“Both DuPont and St. Albans had size on him; and a lot of size on him,” an analyst with the 40 for 40 selection process said. “He came in around 200 pounds his senior season and the Nuzum kid from DuPont was at 260. Barry Myers didn’t miss a beat against him or St. Albans. He just pounded away the entire game.”
According to Stout, Myers was surprisingly unemotional when it came to his on-the-field play. And Stout said Myers was often the victim of less than cordial encounters from his opponents.
“I don’t ever hear him complain and, even though people played dirty against each other a lot, everyone played dirty against Barry,” Stout said. “People would do things and say things to him and Barry was one of those guys that did his talking when the ball was snapped.”
What Myers said with his play turned out to be more than enough. And according to one person, Myers may have been the one player on the team that could not be replaced.
“There was a player that, with the exception of Stout, was the key player on that team. He anchored both sides of the ball after not starting as a junior. To me, that’s amazing because he anchored the lines at such a high level,” the analyst said. “If Barry goes down that year,
they have trouble. They were very limited on lineman. They had no backups so that team was very fortunate he stayed healthy. They were also fortunate that he matured physically from his junior year to his senior year.”
Not only did his weight increase to 200 pounds, but Myers also sprang up to 6’2. There was added muscle along with the other physical increases. Add to that a mean streak on the field and you have a lineman who is arguably among the best ever at Bridgeport High School.
“He was quite an unassuming young man off the field, but put that helmet on him and there was the change. That helped him because he was not super quick, but he was really intelligent,” the analyst said. “He had a nasty streak and did the work on both sides of the line of scrimmage. The one thing you could count on that year was that when they needed a big play, they would run with Stout and when they did, they ran behind Myers.”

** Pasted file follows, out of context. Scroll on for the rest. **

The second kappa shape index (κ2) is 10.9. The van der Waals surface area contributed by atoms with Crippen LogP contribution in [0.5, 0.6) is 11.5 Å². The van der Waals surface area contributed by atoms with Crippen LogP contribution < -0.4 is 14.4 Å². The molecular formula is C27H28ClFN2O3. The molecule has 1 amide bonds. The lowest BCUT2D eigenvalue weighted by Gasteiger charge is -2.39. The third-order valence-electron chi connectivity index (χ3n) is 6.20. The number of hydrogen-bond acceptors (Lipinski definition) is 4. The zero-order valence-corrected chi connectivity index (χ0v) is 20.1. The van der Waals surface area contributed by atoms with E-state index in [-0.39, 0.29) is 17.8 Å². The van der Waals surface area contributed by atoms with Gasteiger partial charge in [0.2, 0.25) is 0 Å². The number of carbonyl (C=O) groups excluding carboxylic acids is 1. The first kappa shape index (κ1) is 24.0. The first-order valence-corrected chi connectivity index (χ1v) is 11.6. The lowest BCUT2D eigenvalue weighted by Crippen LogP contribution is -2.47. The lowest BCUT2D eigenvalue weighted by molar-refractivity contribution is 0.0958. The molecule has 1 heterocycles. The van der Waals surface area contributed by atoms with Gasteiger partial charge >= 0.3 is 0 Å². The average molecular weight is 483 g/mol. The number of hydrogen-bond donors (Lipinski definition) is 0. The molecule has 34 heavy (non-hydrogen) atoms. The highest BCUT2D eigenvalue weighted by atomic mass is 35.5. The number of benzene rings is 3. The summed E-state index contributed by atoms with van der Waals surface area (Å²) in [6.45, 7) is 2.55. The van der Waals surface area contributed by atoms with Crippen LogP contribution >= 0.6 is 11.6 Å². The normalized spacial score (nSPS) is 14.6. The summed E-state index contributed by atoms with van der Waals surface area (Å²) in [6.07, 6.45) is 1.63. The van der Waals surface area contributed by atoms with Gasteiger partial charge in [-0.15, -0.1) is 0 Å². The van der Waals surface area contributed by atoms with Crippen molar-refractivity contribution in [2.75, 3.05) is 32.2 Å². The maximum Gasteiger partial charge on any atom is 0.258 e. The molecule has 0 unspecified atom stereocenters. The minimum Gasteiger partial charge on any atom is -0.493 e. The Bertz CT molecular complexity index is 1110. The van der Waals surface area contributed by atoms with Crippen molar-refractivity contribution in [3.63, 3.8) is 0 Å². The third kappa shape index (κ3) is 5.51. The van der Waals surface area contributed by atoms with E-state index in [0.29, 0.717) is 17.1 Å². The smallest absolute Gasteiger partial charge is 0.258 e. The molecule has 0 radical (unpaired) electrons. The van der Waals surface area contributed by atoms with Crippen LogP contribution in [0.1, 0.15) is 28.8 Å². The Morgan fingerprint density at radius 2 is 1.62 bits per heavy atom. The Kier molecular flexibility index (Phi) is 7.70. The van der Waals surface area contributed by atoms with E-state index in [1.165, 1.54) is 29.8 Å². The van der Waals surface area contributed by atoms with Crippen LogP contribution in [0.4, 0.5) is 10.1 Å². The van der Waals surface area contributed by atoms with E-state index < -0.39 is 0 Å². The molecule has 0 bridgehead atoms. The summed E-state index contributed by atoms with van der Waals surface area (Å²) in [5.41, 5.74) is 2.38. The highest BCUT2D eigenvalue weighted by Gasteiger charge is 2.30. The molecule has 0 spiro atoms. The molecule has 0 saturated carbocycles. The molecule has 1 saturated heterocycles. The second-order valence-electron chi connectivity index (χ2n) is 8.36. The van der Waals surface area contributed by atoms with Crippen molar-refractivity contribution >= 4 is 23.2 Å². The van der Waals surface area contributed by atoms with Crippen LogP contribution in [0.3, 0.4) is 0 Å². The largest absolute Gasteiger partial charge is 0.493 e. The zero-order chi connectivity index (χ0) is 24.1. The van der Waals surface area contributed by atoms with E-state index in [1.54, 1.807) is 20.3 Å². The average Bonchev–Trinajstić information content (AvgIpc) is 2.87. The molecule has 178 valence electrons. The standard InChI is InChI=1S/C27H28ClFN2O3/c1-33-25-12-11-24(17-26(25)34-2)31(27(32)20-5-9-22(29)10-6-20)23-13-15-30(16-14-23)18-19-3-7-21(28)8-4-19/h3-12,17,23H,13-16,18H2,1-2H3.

Sadly, Myers is the only member of the 40 for 40 unit that is deceased. Stout said he died several years ago, but wasn’t sure of what lead to his early death. One BHS staffer who knows the family said it was Parkinson's Disease.
“Barry was a great football player and a great teammate. I’ll always remember him,” Stout said.
Myers earned Class AAA All State First Team honors as a tackle on defense his senior season.
Editor's Note: Top photo shows Barry Myers receving the Ricky Smith award as he is joined by his mother. The award was given in honor of Smith, a BHS student who had passed away, and the player that best exemplified his traits. Second photo shows Myers in the all-Harrison County First Team defensive unit photo. Pictured are, front row from left, Tim Manchin, Myers, Dan Feaster, Joe Rymasz, and Bernie Marshall. Second row, from left, Jim Abruzzino, Steve Burkett, and Rick Stout. Back row, from left, is Danny Hammond, Melvin Lockett, and Doug Harbert. Third picture is the Class AAA All State defenisve unit that includes Myers top right and teammate Steve Stout bottom left. Fourth photo shows Myers not giving up as the whistle apparently hasn't blown. Bottom photo shows Myers, far left, with Coach Wayne Jamison and teammates on the field accepting their state championship trophy.
Click here to read the blog explaining the selection process.
Links for 40 through 9 selections HERE.